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In 2018, most applications for asylum were lodged in Germany, France, Greece, Italy and Spain  (Figure 6). In 2017, Italy received the second highest number of applications, but in 2018 applications in Italy fell below the level of France and Greece. Together, these five countries accounted for almost three quarters of all applications lodged in the EU+. 

For the seventh consecutive year, in 2018 Germany received the most applications (184 180), despite a 17 % decrease compared to 2017. Notwithstanding this decrease, the share of applications lodged in Germany remained quite constant at 28 % of all applications lodged in the EU+.  Nevertheless, the gap with other EU+ countries remained considerable: Germany received some 64 000 applications more than the second receiving country, France. Applications in France increased for the fourth consecutive year, reaching 120 425 in 2018, the highest level recorded in France so far. Greece became the country with the third-highest number of applications lodged in the EU+ in 2018, increasing for the fifth consecutive year, to 66 965 applications. A significant change occurred in Italy, where applications decreased by 53 %, and as a consequence Italy changed from being the second main receiving country, to the fourth one in the top five.  Spain remained at fifth position, but with applications increasing from below 36 605 in 2017 to 54 050 in 2018.

The overall 10 % decrease in applications between 2017 and 2018 was reflected in just over half of all EU+ countries.  In the other half, applications increased (Figure 7). In some countries, increases were substantial. It is important to look at those changes in both absolute and relative terms. High increases in the absolute numbers of applicants automatically represent an increased workload to process those cases. However, even an increase in seemingly lower absolute numbers may pose a significant challenge for a country if, in relative terms, it is significant compared to the volume of applicants previously received by the country.

Main destination countries of applicants in 2017 (left) and 2018 (right)


Figure 6: In 2018 Germany still received the most applications


A few countries stood out because of significant decreases. Italy was the country with the most considerable absolute decrease, with 69 000 applications fewer than in 2017, which is a reduction of more than 50 %.  Nigerian applicants decreased the most in Italy (from about 25 500 in 2017 to about 7 000 in 2018), as well as Bangladeshi applicants which more than halved. These two citizenships used to arrive irregularly in Italy via the Central Mediterranean route. In Germany, over 38 000 fewer applications were lodged (- 17 %), spread out over a range of citizenships, including Eritreans (- 45 %), Afghans (- 34 %), Somalis (- 25 %) and Iraqi (- 24 %), while Nigerians (+ 33 %), Iranians (+ 28 %) and Turks (+ 25 %) lodged more applications.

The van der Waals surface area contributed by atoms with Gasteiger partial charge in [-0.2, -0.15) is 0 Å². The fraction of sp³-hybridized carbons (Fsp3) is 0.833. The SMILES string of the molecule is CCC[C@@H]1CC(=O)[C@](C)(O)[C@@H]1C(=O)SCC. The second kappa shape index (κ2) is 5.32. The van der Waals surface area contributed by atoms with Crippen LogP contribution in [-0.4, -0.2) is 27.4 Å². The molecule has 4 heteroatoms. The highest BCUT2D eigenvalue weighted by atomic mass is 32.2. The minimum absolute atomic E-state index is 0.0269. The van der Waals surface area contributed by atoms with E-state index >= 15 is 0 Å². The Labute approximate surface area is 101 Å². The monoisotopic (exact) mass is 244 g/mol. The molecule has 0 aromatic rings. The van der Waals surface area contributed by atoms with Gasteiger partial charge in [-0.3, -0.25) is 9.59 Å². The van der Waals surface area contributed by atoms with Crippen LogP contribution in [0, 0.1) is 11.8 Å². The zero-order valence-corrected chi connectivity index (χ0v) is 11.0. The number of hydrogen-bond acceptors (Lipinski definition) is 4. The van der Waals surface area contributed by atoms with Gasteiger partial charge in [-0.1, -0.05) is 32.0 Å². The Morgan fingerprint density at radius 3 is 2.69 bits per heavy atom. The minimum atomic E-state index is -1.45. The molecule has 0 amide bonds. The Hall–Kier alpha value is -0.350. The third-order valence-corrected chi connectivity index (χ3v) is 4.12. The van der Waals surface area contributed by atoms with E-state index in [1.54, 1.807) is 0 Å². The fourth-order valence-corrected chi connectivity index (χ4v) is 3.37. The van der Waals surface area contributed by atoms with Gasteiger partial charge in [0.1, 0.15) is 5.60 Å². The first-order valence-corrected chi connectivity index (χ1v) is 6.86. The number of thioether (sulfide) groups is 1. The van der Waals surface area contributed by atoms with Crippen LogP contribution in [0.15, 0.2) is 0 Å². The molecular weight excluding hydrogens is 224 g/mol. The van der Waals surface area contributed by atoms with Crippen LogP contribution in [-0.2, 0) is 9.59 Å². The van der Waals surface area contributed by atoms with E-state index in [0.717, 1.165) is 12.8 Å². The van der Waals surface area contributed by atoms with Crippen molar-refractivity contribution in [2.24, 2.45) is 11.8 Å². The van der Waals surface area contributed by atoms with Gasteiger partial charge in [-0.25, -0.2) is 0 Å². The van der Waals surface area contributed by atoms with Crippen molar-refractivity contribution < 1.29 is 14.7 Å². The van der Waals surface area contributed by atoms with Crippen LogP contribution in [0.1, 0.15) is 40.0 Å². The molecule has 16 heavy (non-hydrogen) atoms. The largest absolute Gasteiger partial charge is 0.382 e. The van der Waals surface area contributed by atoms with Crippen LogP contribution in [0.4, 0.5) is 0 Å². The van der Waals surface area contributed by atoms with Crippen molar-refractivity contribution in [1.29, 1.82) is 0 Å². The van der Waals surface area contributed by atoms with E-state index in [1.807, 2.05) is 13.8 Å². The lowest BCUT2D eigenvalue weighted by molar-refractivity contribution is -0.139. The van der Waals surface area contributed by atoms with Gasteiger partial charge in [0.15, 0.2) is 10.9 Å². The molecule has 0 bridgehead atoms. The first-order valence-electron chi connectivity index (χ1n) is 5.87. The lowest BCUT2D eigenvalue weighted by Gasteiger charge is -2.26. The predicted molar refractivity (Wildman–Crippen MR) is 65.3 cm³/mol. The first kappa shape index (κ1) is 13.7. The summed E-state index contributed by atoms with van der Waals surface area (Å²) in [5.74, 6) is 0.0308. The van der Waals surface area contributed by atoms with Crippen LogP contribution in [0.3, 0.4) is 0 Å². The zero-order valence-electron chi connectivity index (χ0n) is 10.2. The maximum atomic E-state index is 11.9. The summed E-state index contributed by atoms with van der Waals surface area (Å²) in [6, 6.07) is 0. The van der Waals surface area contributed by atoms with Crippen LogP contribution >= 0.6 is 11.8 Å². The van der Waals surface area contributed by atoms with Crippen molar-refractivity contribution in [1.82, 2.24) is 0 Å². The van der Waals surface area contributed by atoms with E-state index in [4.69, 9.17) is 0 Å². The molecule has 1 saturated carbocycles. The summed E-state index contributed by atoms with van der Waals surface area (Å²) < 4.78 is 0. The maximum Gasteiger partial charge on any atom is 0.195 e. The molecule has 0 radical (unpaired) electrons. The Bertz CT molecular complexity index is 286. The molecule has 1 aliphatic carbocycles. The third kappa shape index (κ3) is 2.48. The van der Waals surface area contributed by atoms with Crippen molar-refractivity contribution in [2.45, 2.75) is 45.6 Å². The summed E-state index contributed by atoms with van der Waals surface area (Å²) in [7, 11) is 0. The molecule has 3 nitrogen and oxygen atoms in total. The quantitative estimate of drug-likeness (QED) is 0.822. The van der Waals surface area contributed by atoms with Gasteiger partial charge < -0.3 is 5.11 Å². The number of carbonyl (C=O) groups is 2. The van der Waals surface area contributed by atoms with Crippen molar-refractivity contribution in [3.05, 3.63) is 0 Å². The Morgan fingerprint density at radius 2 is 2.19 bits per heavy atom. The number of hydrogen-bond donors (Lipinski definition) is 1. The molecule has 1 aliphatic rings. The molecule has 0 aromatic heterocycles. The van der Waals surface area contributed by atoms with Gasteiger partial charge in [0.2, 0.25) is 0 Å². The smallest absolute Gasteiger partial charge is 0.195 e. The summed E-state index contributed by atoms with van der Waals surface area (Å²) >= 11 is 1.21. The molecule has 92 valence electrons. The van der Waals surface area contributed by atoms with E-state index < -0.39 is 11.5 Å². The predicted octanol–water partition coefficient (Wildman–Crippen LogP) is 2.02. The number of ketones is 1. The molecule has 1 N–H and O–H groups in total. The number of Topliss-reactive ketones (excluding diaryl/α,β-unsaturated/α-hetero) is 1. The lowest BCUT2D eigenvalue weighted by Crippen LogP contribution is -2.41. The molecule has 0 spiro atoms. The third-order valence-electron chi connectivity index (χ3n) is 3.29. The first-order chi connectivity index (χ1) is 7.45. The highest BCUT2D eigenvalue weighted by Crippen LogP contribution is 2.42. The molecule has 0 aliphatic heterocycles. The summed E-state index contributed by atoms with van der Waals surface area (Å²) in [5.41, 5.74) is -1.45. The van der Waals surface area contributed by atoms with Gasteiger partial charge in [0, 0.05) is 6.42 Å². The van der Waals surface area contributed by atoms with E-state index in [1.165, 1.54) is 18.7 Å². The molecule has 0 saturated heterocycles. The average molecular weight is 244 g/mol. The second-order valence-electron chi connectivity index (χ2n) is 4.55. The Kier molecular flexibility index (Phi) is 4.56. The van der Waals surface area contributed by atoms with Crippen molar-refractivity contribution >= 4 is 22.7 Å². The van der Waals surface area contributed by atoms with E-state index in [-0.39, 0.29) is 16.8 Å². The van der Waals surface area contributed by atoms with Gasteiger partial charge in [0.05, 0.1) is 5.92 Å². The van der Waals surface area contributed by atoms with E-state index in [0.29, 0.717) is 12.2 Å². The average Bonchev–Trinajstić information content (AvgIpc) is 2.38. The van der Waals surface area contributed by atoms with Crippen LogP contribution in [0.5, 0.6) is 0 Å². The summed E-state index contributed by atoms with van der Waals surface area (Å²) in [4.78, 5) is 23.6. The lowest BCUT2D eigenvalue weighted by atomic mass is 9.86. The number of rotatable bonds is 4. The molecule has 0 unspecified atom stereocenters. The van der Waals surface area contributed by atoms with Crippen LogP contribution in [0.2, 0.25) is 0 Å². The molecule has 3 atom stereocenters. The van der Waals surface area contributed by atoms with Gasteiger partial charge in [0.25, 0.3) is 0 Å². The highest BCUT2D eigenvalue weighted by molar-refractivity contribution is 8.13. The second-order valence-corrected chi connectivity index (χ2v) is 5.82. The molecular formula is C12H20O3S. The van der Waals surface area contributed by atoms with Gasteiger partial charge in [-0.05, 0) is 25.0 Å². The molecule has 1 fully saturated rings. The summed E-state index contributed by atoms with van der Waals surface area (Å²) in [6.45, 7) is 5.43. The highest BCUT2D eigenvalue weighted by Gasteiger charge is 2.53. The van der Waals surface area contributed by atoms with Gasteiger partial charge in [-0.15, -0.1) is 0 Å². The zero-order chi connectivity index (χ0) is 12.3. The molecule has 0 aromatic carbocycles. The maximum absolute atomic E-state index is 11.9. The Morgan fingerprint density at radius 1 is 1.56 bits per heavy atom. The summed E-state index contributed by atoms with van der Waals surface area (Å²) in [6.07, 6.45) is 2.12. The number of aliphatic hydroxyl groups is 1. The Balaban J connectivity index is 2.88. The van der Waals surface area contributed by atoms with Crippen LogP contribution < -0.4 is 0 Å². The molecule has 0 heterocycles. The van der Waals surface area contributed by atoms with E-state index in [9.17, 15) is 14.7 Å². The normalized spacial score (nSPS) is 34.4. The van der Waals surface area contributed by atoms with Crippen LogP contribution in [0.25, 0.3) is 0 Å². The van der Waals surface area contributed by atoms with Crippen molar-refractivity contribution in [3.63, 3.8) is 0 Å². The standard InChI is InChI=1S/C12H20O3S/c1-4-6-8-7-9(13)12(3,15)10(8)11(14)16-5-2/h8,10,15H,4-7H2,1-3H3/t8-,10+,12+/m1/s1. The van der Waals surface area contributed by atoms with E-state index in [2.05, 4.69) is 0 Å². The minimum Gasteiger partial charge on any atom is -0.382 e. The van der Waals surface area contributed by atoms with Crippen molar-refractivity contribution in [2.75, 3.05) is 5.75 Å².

Austria recorded 10 000 fewer applications than in 2017 (- 46 %), also spread out over many of the main citizenships of origin, including Pakistanis, stateless applicants, Syrians, Iraqi, etc. In relative terms, the largest decrease occurred in Hungary (- 80 % or - 2 720 applications). Apart from Italy,  Romania, Estonia and Latvia also received half as many applications in 2018 compared to 2017. 

In contrast, other EU+ countries dealt with large increases in the number of applications lodged.  For example, three of the top five receiving countries received more applications.  France dealt with some 21 000 applications more (+ 21 %), where Georgian applicants more than tripled in number. Applications in Spain grew by over 17 000 (+ 48 %), with continued large increases for Latin-American nationals (Venezuela, Colombia, Honduras, El Salvador, Nicaragua and even Peru).  The highest relative increase occurred for Slovenia, where applications doubled from 1 475 to 2 875 (+ 95 %, mostly Pakistani and Algerian applicants). Even in Cyprus, applications increased by 69 %, from 4 600 applications to 7 765. The high number of Syrian applications in Cyprus was sustained, while the number of Iraqi, Georgian, Cameroonian, Pakistani, Bangladeshi and Indian applicants at least doubled.

Applications lodged in EU+, by receiving country and year


Figure 7: Applications more than halved in Italy, while they increased by half in Spain